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Posts Tagged ‘Sugar’

Insulin in Focus at Exhibit at New York Historical Society

by admin on: July 15th, 2011

The New York Historical Society hosted an exhibit entitled, ???Breakthrough: The Dramatic Story of the Discovery of Insulin??? from October 2010 until January 31, 2011. This exhibit highlighted the fascinating story surrounding the discovery of injectable insulin in 1921. While that time in history was nearly 90 years ago, this one discovery changed the world as a panacea for many more.

The history of diabetes is vast. One of the first accounts of patients suffering from this disease dates back to the first century AD. Aretaeus the Cappadocia described the condition as a melting of the body into urine; the second century physician, Galen, agreed with this assertion. While cases of diabetes were rarer in those times, there was an explosion of cases in the 19th century. In 1917, Elliot Joslin (Harvard medical professor and diabetologist) speculated that the number of cases of patients with diabetes numbered over one million.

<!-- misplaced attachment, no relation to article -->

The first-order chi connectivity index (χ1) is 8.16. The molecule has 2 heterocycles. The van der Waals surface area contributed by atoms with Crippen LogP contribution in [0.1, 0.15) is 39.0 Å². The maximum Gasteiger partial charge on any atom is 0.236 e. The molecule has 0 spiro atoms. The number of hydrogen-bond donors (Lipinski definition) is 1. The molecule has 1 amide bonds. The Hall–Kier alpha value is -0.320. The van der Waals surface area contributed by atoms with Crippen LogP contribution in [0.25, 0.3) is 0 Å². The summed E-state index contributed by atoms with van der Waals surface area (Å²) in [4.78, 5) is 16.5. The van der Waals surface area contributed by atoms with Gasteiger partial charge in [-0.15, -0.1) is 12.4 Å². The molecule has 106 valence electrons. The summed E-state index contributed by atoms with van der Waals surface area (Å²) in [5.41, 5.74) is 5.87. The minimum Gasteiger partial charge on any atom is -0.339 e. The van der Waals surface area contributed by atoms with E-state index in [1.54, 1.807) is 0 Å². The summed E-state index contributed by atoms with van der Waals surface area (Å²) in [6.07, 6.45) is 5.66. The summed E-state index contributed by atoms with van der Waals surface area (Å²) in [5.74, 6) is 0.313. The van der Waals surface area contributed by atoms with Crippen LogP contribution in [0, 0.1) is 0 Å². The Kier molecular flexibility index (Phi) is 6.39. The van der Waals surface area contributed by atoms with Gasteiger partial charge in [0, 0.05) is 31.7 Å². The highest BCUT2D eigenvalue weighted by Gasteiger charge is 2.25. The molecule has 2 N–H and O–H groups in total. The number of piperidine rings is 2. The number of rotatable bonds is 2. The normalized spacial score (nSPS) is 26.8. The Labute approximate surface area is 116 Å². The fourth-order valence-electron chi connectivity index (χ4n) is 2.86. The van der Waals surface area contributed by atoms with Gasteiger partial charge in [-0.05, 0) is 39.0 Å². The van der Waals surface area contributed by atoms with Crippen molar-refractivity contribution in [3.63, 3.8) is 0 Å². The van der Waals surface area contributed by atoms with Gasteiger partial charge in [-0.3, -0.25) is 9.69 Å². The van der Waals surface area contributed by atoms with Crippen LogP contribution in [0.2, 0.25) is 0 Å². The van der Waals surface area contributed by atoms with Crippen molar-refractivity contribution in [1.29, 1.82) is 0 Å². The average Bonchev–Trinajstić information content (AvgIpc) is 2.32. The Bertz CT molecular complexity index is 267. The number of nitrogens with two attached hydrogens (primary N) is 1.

The year insulin was discovered, New York City led the nation in the number of diabetes-related deaths. Dr. Fredrick Banting, the man who discovered injectable insulin, was a Canadian that was using diabetic dogs as a model. He and his assistant (Charles Best) had limited success until they injected a yellow collie (No. 92). Dr. Banting???s mentor, Dr. John J.R. Macleod, who was away on vacation at the time of the discovery, took over the project upon his return. While both Drs. Banting and Macleod were awarded the Nobel Prize in 1923, Dr. Banting clearly resented having to share the award and refused to attend the ceremony.

Aside from the interesting back-story, the discovery of insulin was miraculous in that the etiology of diabetes shifted from a disease of children to one that mostly affects adults today. For more information about this wonder-drug, read the review article from The Lancet (2009) entitled ???Diabetes and the Public???s Health.???